• Reply 16 of 25
    mjtomlin said:
    mjtomlin said:
    Pretty silly that Apple is included here. Especially since this about the practices of handling user data. It's understandable that they want to know how Apple handles the data, but Apple's been pretty vocal about security and privacy, and have taken many measures to combat misuse of it.
    This is about being a monopoly, not privacy. This is where it is fortunate that Apple is not the biggest player in any market. Android is bigger than iOS, Windows is bigger than MacOS, Spotify is bigger than Apple Music, a half dozen players will be bigger than AppleTV+, CDs sell better than songs from the iTunes store, Amazon sells more eBooks, there is no competitor for the App store. The question will be if they leverage their position in an anticompetitive way. It will also be a question of whether or not keeping the Apple ecosystem closed is anticompetitive.

    How can having a closed, proprietary platform be anti-competitive when it does not hold a monopoly or even a majority share in its respective market? Being anti-competitive means you have some way of keeping others from competing in an open market. As an example, in the 90's Microsoft disallowed OEMs from shipping systems with an alternative OS, if they wanted to license Windows. And because Windows was basically a monopoly, OEMs couldn't survive without offering Windows. That pushed out all other competitors (other than Apple).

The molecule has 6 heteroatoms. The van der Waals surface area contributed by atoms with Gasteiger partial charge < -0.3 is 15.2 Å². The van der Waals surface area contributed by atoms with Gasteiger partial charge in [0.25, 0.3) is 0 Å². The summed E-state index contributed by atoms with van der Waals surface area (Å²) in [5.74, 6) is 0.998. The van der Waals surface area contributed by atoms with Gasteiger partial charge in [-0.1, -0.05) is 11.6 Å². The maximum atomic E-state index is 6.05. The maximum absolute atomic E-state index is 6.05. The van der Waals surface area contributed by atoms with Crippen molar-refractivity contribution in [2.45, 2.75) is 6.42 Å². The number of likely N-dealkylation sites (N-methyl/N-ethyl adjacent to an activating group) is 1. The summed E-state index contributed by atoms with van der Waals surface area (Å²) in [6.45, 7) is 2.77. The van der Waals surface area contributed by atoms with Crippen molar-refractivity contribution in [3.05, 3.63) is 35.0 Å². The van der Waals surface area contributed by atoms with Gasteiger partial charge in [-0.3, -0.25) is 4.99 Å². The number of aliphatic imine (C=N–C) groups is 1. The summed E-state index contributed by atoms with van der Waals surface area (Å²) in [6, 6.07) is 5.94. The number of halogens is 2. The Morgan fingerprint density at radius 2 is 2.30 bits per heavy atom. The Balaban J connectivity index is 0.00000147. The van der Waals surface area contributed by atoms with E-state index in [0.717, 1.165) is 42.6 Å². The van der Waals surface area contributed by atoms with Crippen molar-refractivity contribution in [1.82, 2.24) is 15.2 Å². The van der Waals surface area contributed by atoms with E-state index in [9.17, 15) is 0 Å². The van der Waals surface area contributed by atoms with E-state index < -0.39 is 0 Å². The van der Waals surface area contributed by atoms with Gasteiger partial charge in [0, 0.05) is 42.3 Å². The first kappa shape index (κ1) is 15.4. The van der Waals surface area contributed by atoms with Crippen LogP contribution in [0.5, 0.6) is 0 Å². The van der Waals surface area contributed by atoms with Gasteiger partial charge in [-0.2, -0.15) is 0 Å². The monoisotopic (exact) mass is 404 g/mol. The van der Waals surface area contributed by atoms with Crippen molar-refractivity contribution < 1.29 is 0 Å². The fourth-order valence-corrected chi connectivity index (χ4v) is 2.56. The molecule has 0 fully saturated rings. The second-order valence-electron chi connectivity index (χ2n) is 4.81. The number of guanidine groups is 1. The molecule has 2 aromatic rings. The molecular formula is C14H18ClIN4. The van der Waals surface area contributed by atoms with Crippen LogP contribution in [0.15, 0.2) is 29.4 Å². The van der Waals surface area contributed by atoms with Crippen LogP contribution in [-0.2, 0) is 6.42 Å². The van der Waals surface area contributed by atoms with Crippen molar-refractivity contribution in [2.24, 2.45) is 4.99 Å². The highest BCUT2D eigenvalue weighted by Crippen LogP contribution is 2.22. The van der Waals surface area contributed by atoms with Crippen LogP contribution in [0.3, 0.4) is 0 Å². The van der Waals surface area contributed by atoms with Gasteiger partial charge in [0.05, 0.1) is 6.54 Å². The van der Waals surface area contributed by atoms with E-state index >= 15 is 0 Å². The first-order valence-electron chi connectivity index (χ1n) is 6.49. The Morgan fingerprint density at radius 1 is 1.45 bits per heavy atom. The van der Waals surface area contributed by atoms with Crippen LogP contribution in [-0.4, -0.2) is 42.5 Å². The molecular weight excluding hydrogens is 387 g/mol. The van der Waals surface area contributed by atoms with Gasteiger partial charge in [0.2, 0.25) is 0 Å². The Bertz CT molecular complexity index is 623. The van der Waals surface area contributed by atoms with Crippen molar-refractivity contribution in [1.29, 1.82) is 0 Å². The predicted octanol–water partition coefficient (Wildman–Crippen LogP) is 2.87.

Sure there are some who are starting to complain about the App Store, but it's not an open, free market. It's a closed market that developers have to be allowed to enter. And Apple has the right to say, "No.", if they want. Those developers have a much larger alternative platform they can go to. If Apple were to tell iOS developers they weren't allowed to write for other platforms, then that's one way they could be considered anti-competitive, but they haven't done that.

    There are special rules for monopolies for a reason - to make sure the open/free market remains active, allowing new companies with new ideas to enter. That's how any market thrives. It is not illegal to be a monopoly, but it's a much finer line to cross to do something that could be considered anti-competitive.
    We are saying the same thing. Maybe I wasn't clear. Or maybe a needed a concluding sentence. Anyway, I think Apple should be fine but there is grumbling that it is not. Spotify is claiming that Apple is using its position unfairly. People are suing to open up the app store. There seems to be some dissension about the split that Apple takes. As another commenter said there are issues with right to repair with iPhones and the newer Macs. I would argue that people choose apple, and like I said in my previous comment, there are plenty of alternatives, but I think there is about to be some fights about this and I think this is what the Justice Department is after.
  • Reply 17 of 25
    The question of interest will be app store and whether (a) Apple gives preferential treatment to its own services such as Music and (b) whether Apple can act as gatekeeper and keep charging 30% to every developer.

    What matters in these investigation is always how the market is defined.

    In the overall smartphone market there is choice: if a consumer is unhappy with apple they can choose Android. That type of market definition would exonerate Apple.